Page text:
Should D&D Next be Free2Play?
Posted by Tobold's Blog [HTML][XML][PERM][FULL] on 12 April 2013, 2:43 am
The Free2Play business model has gone from "you can't do that in the West" to one of the dominant business models for MMORPGs in a few years. While it certainly isn't a panacea, it certainly can get more people to try out your product than other business models can. That makes me wonder whether this could be a solution for pen & paper roleplaying games as well. Dungeons & Dragons has a rather unfortunate business model in which every few years a new edition comes out which is largely incompatible with all the books you bought before. The currently worked on edition, officially "D&D Next" is sometimes also called 5th edition, but if you consider that there was an edition 3.5, and some editions of D&D in parallel to AD&D, the total number of Dungeons & Dragons editions is in fact even larger. That understandably pisses a lot of people off. A part of hate spewed on various forums in the "edition wars" is in fact people trying to justify what fundamentally is a good economic decision, sticking with what you have instead of paying hundreds of dollars for a slightly different version which might or might not be "better".

Understanding this it becomes obvious that the attempt of Wizards of the Coast of winning old customers back by making D&D Next play "more like" previous editions, while still forcing everybody to buy new books, is not necessarily going to work. If they look at people's sound economic reasons for not buying a new edition of D&D, it becomes clear that game design is not a solution. WotC has to work on their business model. And Free2Play might just be the ticket.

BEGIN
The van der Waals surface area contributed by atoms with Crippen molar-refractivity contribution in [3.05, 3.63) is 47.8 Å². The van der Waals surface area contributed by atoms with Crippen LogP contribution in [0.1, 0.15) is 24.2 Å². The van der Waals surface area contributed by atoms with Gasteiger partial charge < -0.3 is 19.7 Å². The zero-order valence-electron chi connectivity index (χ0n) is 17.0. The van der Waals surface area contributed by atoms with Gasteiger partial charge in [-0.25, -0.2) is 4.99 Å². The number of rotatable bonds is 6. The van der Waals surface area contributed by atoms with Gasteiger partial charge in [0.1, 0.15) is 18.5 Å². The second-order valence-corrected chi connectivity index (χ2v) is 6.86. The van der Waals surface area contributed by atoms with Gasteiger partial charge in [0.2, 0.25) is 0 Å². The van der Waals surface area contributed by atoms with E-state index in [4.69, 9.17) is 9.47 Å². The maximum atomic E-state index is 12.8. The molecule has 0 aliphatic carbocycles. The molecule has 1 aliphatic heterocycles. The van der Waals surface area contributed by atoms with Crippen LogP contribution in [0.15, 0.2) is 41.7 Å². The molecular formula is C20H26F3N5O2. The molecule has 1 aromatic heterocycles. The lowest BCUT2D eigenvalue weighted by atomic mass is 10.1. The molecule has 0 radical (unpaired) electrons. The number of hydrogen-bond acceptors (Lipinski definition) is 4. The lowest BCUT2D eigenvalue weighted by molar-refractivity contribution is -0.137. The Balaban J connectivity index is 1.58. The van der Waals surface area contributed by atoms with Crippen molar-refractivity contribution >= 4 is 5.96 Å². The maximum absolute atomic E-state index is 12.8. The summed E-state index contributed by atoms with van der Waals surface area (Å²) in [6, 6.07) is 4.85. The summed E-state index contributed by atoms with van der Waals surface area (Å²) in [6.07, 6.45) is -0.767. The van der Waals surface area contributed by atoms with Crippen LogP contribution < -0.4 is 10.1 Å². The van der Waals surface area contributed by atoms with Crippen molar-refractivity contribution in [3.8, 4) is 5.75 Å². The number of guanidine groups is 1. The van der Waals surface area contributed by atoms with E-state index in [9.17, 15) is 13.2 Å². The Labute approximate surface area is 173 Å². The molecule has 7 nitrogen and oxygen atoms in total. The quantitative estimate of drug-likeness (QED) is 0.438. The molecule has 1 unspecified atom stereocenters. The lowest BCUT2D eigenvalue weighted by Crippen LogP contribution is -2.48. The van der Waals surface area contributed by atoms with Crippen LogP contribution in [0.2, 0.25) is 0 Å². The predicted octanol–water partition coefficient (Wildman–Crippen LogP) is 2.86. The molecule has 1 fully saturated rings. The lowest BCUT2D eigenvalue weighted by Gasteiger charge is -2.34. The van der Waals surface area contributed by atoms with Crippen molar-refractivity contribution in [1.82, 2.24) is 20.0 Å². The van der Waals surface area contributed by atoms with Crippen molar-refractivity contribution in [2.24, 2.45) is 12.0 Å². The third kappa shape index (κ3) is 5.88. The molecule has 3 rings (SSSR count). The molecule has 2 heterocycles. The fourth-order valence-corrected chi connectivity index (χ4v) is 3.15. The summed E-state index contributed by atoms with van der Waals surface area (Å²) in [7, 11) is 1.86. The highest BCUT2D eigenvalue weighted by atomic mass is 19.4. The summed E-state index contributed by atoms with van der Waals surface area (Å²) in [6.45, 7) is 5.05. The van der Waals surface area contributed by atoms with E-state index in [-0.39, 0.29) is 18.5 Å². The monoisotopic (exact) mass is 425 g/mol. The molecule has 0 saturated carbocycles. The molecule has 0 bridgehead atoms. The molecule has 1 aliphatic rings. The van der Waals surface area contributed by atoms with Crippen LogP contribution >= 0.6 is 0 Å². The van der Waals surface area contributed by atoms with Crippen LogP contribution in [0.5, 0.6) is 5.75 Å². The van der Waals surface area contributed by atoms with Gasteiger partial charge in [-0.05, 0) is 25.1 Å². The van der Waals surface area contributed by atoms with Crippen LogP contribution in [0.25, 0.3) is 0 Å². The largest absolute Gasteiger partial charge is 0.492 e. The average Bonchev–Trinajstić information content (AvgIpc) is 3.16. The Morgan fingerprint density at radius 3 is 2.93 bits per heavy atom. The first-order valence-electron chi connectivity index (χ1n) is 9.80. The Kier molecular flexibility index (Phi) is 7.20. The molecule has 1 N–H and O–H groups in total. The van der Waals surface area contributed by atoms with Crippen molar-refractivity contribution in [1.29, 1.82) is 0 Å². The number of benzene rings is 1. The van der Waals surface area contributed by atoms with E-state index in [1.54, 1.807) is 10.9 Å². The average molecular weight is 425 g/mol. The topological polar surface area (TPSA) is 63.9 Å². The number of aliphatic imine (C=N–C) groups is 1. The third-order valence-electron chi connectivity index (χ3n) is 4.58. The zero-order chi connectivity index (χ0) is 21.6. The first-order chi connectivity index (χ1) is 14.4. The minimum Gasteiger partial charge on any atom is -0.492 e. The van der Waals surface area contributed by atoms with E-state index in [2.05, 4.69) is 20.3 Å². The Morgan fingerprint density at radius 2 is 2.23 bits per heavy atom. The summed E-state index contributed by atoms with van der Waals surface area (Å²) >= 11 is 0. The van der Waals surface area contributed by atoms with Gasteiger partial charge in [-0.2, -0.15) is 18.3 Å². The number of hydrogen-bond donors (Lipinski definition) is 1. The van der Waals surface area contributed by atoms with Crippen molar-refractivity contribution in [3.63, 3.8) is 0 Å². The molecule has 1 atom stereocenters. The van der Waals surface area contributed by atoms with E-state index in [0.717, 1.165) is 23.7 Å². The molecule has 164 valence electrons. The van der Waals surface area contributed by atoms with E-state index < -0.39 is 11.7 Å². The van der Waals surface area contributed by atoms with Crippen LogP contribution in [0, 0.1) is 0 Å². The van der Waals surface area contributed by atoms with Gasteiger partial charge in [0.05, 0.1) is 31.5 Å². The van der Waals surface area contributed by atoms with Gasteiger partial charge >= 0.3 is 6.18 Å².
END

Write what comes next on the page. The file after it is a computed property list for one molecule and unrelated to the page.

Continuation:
How would that work? Easy, the basic rulebooks of D&D Next should be free: Player's Handbook, Dungeon Master's Guide, and Monster Manual, maybe with a little booklet on how to play with one solo adventure and one real adventure thrown in, like in the Red Box. Players would be able to download that package as PDF for free from the Dungeons & Dragons website. They could even inscribe themselves on that website to receive a softcover version of the material for just the cost of shipping. For people without internet, game stores would sell pre-paid postcards priced at the cost of shipping, which you fill in, send to WotC and receive your basic D&D Next books.

Wizards of the Coast would then make money by selling everything else at the usual prices: Deluxe hardcover versions of the PH, DM, and MM; all further rulebooks with new classes, monsters, and the like; adventures that come in nice boxes with maps, handouts, tokens and everything else needed to play the adventure; and so on. Just like in every other Free2Play model the idea is to get a lot of people playing your game for free, and then trust that a good number of them will get hooked and pay for your non-free parts of the game.

Of course this would be a rather daring and novel approach in the pen & paper roleplaying business. But it would be a logical extrapolation of previous attempts of making the basic product relatively cheap. Wizards of the Coast could really make a high impact here, beating both their big competitors like Paizo and the various indie RPGs which rely on cheaper online distribution. Ultimately a lot of these products are rather similar to each other, and it could well be the best business model which wins the day here.
Tobold's Blog

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